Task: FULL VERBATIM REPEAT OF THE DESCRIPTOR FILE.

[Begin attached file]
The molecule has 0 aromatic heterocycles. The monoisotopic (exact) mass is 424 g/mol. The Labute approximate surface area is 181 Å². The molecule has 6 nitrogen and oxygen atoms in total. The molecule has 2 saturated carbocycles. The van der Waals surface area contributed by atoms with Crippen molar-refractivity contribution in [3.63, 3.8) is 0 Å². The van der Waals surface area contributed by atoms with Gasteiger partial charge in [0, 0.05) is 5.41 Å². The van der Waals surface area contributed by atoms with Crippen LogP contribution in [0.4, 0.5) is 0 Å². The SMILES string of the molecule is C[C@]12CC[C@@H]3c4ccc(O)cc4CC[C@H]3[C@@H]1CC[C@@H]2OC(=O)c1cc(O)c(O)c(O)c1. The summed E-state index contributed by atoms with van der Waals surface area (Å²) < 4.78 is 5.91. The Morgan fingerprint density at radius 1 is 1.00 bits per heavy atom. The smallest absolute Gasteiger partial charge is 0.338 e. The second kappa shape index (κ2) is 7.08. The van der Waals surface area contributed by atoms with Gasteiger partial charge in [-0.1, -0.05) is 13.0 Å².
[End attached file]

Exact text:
The molecule has 0 aromatic heterocycles. The monoisotopic (exact) mass is 424 g/mol. The Labute approximate surface area is 181 Å². The molecule has 6 nitrogen and oxygen atoms in total. The molecule has 2 saturated carbocycles. The van der Waals surface area contributed by atoms with Crippen molar-refractivity contribution in [3.63, 3.8) is 0 Å². The van der Waals surface area contributed by atoms with Gasteiger partial charge in [0, 0.05) is 5.41 Å². The van der Waals surface area contributed by atoms with Crippen LogP contribution in [0.4, 0.5) is 0 Å². The SMILES string of the molecule is C[C@]12CC[C@@H]3c4ccc(O)cc4CC[C@H]3[C@@H]1CC[C@@H]2OC(=O)c1cc(O)c(O)c(O)c1. The summed E-state index contributed by atoms with van der Waals surface area (Å²) < 4.78 is 5.91. The Morgan fingerprint density at radius 1 is 1.00 bits per heavy atom. The smallest absolute Gasteiger partial charge is 0.338 e. The second kappa shape index (κ2) is 7.08. The van der Waals surface area contributed by atoms with Gasteiger partial charge in [-0.1, -0.05) is 13.0 Å².